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Fauquier Plane Crash Victims Identified

Investigators from Canada are gathering as much perishable data and evidence as they can before they will analyze it to try to figure out how the midair crash happened.

The two victims of a midair small have been identified as Paul Gardella Jr., 57, of Burke, and James M. Duncan, 60, of Bethesda, MD.

Duncan was the pilot of the Beechcraft BE-35 plane and was a National Transportation Safety Board (NTSB) employee. Gardella was a flight instructor.

The crash happened just over six miles from the Warrenton-Fauquier Airport. The National Transportation Safety Board said Tuesday that the crash happened at about 4:21 p.m. A Piper PA-28, owned and piloted by Thomas R. Proven, 70, of Broad Run, and a Beechcraft BE-35 collided midair about 30 miles north of Fredericksburg. Proven was transported by ambulance toand was in good condition, according to a hospital spokeswoman. Proven is a Federal Aviation Administration (FAA) employee, according to the NTSB.

Transportation Safety Board of Canada spokesman John Cottreau said investigators interviewed Proven today.

"As you know, he is injured and he has some recovering to do," Cottreau said.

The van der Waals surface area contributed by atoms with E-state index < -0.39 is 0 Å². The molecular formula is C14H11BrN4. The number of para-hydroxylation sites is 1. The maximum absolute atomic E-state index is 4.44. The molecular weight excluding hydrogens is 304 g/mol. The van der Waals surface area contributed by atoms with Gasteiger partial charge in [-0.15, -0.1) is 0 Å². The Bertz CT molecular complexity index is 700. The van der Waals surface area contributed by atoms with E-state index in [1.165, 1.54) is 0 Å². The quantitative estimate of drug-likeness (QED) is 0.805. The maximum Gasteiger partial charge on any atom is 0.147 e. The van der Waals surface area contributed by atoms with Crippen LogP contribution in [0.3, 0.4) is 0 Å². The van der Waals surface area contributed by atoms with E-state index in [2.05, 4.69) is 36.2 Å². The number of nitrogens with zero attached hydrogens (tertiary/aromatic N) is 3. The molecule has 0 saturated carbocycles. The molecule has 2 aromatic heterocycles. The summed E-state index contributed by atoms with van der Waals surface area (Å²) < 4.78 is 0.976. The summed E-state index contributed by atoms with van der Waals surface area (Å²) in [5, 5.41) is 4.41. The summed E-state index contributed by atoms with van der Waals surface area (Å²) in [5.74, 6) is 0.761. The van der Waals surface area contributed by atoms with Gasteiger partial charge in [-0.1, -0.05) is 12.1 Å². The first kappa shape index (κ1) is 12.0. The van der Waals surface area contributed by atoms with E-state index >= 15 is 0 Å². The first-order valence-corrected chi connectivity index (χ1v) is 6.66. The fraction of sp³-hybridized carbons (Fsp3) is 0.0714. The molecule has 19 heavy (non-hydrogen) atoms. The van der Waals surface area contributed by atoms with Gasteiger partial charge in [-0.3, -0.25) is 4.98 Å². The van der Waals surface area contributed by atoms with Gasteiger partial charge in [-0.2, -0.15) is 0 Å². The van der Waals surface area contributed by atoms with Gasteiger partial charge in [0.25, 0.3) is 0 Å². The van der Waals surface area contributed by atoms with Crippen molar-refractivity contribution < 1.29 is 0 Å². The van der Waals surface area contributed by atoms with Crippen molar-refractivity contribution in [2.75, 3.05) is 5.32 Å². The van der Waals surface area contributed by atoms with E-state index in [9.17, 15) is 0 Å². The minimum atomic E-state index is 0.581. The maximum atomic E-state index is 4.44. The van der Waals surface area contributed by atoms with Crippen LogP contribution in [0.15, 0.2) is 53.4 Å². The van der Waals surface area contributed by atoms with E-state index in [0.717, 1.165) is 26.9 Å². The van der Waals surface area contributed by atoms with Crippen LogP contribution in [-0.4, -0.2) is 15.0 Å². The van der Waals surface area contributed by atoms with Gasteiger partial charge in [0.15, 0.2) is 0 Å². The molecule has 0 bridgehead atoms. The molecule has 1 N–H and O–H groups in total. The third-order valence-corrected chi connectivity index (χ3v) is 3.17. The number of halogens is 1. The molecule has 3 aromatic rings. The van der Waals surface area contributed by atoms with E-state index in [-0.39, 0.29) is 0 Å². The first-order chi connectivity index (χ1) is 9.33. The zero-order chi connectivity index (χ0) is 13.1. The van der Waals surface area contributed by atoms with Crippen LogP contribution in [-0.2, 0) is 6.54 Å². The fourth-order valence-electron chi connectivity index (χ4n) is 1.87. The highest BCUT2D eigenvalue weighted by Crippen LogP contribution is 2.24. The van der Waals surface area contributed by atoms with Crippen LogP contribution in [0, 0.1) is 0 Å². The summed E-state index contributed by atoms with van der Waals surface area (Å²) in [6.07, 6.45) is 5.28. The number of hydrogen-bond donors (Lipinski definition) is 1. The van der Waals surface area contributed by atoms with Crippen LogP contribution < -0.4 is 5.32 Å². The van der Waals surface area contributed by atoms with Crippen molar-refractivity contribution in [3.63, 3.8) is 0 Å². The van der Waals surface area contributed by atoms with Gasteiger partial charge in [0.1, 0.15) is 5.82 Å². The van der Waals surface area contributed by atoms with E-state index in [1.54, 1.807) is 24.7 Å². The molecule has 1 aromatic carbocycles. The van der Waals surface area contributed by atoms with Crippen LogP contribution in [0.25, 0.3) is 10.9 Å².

Cottreau said that investigators are trying to gather as much perishable evidence in the field, such as scars in the trees and marks on the ground. Tuesday's thunderstorm complicated efforts. .

"[This data] can tell you for instance what angle the aircraft was coming toward the ground at, which might be useful in an analysis," Cottreau said. "We are doing a lot of this data gathering, but we aren't doing any analysis yet."

Investigators found the four corners of both aircraft—the noses, the tails and all four wings. The Beechcraft BE-35 was torn into two parts found about 1,000 yards apart, and one section did burn after the midair crash. Both aircraft were a mile apart after the midair crash, he said.

Radar data has been secured from air traffic control.

"It will show things like altitude, vector and direction," he said.

Three investigators from TSB-Canada were sent to Fauquier County on Tuesday.

"The No. 1 question is how long is it going to take. And what I can tell you is we are going to take the time that we need to ensure that we do a thorough job on this investigation to make sure that we answer what happened, why it happened and hopefully how we can keep it from happening again," he said.

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